November 3rd turned out to be a wonderful day to fight slavery, as this was the date Hope Thrift chose to donate 100% of their proceeds to the Richmond Justice Initiative. Perhaps it was advertising, word of mouth, or the 70+ degree weather that felt more like May than November…Whatever the case, shoppers flocked to the thrift store in droves and filled their carts with enough goods to equal $3,800, making RJI’s ministry day the largest ministry day Hope Thrift has ever had!
For those who are unaware, Hope Thrift is a ministry of Hope Church that is run by volunteers—many of whom attend Hope Church. When asked what made her initially decide to become a Hope Thrift volunteer, Nancy McDonald happily replied, “I came here to volunteer but didn’t realize how much fun I would have or the blessings that God has graced us with.” I don’t think Nancy could have been more correct in her statement. For, as I stood listening to her and other thrift store volunteers share some of their stories of hope with me it became quite evident that this place was a light in the community. From helping out teenagers who needed to fulfill their high school volunteer credits to helping lower income families afford nice things, Hope Thrift was living up to its name and offering people hope.
Dedicated RJI volunteers came out to show their support in their own way, whether it was by donating items, shopping, or greeting and educating shoppers about RJI and the issue of human trafficking. Amy Keithley was one such volunteer. When asked what made her decide to spend her Saturday at Hope Thrift, Amy replied “Today networking has been very important and building personal relationships with others who share the same passion to combat human trafficking.” I was one such person that was blessed to make the acquaintance of Amy, a friendly and enthusiastic young woman with a heart to make a difference. As she and I shared our reasons for volunteering with RJI, I noticed something. My own hope that I could make a difference in the anti-human trafficking movement grew. “Why was this?” I wondered. As I thought about this rising of hope within, I saw the light—Amy’s light. As she shared her passion to help others and expressed how she could not just sit back and not do anything while the issue of human trafficking went on in our own community, she further inspired me to continue fighting for justice.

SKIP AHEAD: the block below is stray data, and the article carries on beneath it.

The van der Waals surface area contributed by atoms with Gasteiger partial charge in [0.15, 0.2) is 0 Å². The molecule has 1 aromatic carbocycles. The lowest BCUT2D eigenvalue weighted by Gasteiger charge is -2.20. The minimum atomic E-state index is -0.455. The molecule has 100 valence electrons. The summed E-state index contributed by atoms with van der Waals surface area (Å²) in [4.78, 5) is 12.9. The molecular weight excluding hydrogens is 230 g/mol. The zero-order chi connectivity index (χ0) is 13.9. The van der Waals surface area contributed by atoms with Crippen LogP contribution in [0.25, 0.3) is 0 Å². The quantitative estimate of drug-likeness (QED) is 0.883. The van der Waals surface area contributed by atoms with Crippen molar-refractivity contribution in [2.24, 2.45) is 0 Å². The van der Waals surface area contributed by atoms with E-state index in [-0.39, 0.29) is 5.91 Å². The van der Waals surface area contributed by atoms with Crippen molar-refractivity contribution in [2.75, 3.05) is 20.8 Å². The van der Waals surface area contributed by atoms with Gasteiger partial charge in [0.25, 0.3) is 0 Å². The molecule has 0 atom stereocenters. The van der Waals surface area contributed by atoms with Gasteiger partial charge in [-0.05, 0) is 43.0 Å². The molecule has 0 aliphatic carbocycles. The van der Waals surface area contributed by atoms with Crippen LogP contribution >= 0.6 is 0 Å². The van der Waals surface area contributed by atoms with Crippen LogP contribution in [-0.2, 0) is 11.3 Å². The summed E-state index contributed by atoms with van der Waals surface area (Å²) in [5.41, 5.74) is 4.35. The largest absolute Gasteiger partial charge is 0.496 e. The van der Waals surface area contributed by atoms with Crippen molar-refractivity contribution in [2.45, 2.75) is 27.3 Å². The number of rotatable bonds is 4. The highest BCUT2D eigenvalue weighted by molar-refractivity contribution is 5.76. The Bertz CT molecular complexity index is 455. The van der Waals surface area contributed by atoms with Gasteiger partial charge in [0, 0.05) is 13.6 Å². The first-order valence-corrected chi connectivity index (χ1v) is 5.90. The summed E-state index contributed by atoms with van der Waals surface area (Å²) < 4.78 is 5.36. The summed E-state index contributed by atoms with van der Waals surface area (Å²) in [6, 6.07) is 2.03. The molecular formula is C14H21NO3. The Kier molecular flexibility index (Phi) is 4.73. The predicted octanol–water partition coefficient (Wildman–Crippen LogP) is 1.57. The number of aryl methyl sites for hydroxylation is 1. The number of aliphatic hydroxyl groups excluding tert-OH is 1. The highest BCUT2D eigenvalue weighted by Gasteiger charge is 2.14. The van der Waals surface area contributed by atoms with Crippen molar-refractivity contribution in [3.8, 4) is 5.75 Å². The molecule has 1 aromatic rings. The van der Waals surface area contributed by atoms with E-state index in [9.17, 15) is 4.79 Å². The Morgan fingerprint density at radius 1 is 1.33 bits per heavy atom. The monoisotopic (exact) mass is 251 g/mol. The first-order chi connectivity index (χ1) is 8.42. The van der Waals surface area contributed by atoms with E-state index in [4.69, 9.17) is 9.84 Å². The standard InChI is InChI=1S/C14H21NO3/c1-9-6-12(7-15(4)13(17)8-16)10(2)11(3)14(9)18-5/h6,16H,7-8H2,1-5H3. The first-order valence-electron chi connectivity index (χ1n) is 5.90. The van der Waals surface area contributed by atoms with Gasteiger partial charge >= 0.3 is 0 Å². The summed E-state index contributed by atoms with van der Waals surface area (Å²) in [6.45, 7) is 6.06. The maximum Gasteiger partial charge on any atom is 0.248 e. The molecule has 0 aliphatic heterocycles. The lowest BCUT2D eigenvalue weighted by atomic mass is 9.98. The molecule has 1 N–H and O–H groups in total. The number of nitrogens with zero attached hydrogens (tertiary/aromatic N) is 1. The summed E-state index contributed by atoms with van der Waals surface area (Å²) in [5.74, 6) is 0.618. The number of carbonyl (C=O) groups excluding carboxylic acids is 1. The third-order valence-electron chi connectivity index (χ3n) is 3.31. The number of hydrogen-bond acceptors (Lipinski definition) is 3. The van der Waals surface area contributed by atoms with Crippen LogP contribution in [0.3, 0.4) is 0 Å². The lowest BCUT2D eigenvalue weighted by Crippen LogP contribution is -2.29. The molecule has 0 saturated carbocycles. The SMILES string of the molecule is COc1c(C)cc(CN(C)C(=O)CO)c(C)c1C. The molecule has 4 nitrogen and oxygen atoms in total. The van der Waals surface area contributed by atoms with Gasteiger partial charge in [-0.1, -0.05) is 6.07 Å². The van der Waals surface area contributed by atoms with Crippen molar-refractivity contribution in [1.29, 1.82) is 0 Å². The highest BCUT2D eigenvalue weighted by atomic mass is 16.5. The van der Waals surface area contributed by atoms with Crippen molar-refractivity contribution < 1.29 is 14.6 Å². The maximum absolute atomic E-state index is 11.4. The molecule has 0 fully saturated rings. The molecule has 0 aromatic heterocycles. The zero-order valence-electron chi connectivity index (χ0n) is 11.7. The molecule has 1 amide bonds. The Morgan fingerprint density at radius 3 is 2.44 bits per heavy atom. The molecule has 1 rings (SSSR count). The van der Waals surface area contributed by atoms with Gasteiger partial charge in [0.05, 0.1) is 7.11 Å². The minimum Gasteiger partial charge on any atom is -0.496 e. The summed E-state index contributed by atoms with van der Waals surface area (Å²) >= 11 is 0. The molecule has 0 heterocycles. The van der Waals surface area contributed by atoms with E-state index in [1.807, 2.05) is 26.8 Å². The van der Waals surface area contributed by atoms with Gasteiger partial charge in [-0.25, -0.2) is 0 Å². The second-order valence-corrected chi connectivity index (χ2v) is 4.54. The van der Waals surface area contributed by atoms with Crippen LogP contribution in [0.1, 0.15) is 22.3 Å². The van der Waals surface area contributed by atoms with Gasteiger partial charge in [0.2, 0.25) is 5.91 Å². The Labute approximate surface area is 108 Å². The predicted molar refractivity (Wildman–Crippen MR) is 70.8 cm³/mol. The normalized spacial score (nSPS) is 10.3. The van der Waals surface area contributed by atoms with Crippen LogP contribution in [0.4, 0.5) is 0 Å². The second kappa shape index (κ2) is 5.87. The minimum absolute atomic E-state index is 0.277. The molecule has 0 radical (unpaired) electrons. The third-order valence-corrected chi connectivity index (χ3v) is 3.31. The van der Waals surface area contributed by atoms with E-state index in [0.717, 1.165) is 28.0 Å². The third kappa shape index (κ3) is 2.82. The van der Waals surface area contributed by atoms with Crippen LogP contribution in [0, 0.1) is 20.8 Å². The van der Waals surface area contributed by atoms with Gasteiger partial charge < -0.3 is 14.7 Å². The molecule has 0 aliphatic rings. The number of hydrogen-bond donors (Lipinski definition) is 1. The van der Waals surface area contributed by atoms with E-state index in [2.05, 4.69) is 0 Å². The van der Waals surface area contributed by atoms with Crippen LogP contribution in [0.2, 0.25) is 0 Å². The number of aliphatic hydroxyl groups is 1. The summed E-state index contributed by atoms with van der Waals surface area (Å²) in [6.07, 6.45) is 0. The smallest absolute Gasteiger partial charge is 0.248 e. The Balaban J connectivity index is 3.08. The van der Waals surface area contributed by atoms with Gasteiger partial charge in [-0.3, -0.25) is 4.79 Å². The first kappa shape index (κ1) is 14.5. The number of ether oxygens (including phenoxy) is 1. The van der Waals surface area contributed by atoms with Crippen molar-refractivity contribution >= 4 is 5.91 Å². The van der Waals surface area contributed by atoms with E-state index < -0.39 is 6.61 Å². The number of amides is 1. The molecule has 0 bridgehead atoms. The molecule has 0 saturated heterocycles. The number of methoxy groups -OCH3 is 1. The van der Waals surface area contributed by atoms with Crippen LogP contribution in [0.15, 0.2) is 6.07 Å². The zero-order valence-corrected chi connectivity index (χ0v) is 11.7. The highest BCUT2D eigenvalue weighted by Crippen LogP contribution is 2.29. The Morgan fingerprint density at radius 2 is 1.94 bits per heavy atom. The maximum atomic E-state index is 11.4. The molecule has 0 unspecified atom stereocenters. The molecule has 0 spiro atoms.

In a dark world, we must remember we are a light. It can be easy to shrink back from the cave of despair we sometimes find ourselves faced with as we read horrific stories of young people trapped in the vicious web of human trafficking and don’t have the slightest clue how we can help. However, if we can continue to reach through the darkness armed with our own little light—if we can simply keep pressing on even when the world sends us messages that the problem is too huge—I believe we will find helping hands that are also reaching out to inspire us to make a difference. Each one of us holds a light that can shine hope into the lives of others. As we join forces with one another, the flame of change can only grow stronger and brighter. On November 3rd, two strong lights in the Richmond community joined together and a difference was made. “Well done, RJI and Hope Thrift volunteers. Well done.” ~ Amanda Conrad